I was at the 2012 conference of the Applied Improvisation Network. An organization that, as regular readers will know, I've been a part of for a while.
This year the conference was in my new home town of San Francisco at the really cool Fort Mason Center which is home to BATS Improv.
The conference is my favourite event all year. This year was a record breaker for the network with over 200 people attending. It was also quite a different event for me as this is the first year since 2007 that I have not had a major part in organizing and/or running the conference. I was able to be a participant, and able to just relax into attending, participating and learning.
I did have a brief presentation to make. This year, trying something new, we had a series of TEDx style talks as part of our plenary sessions. I presented on on the ASTD competency model and raised a couple of questions about how we start to define the role of a professional in the Applied Improvisation space.
That AINx talk along with all the others will be going up on YouTube soon. I'll let you all know when it gets there.
So. As this was an opportunity to learn I'm going to share some of my main learning with you, my loyal reader(s?) As I did a lot of learning I'll break this up into a few posts.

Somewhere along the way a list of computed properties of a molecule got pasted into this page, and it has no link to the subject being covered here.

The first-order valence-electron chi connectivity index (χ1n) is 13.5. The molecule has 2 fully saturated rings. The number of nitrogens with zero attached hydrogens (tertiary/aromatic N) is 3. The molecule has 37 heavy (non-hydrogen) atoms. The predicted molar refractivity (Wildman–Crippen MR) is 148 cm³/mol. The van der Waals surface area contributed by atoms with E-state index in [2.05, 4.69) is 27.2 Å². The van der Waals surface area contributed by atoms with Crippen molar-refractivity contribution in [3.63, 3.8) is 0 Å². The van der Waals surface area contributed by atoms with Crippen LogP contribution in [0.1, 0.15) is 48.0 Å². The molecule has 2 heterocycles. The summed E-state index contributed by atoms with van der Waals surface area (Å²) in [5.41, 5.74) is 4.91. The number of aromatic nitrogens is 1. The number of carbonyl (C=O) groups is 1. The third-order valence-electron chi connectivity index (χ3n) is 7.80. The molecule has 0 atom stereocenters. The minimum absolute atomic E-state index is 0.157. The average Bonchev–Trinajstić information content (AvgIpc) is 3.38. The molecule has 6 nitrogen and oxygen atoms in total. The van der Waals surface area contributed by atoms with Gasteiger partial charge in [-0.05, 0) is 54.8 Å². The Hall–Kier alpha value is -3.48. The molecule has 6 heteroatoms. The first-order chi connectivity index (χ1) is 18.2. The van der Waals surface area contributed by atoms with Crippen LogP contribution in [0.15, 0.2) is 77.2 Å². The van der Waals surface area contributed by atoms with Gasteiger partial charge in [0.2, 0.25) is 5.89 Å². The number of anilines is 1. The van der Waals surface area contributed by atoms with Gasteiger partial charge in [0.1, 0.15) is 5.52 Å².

The conference began on Thursday with a selection of 'Learning Journeys'. I joined the one that headed to Stanford University for a tour of the D School and a panel discussion on how Improvisation was being used across the university.
At the D School we learnt about the Design Thinking method they teach for innovation and design.
there are 5 steps to their process
To explain this to us they took us though an exercise where we paired up and designed an improved moving experience for our partners. It seems that everyone who has ever moved homes could stand to have the experience improved, and as our own movers will be moving our furniture from Chicago to San Francisco over the next two weeks it was a particularly apt exercise.
After listening to my tale of woe, my partner for the exercise Elaine Broe came up with a prototype of a professional moving concierge service. When she tested it on me I was totally sold on many aspects of the idea. My favorite was the fact that the clients would take a personality test to match them up with the best concierge for them.
After lunch there was a panel discussion on how Improv is being used at Stanford.
The panelists included Patricia Ryan Madson, author of one of my favorite books. Improv Wisdom, Don't prepare, just show up, Dan Klein who can be seen here giving a great TEDx talk on improv and Tina Seelig from the D School
The message that came over clearest for me from this discussion was that inter-disciplinary work was the hottest of topics. Enabling people from multiple specialities to communicate and work together is a key ingredient in the success that is Silicon Valley.
Then it was back on the bus, heading back towards San Francisco and Fort Mason for the official conference opening.
More to come.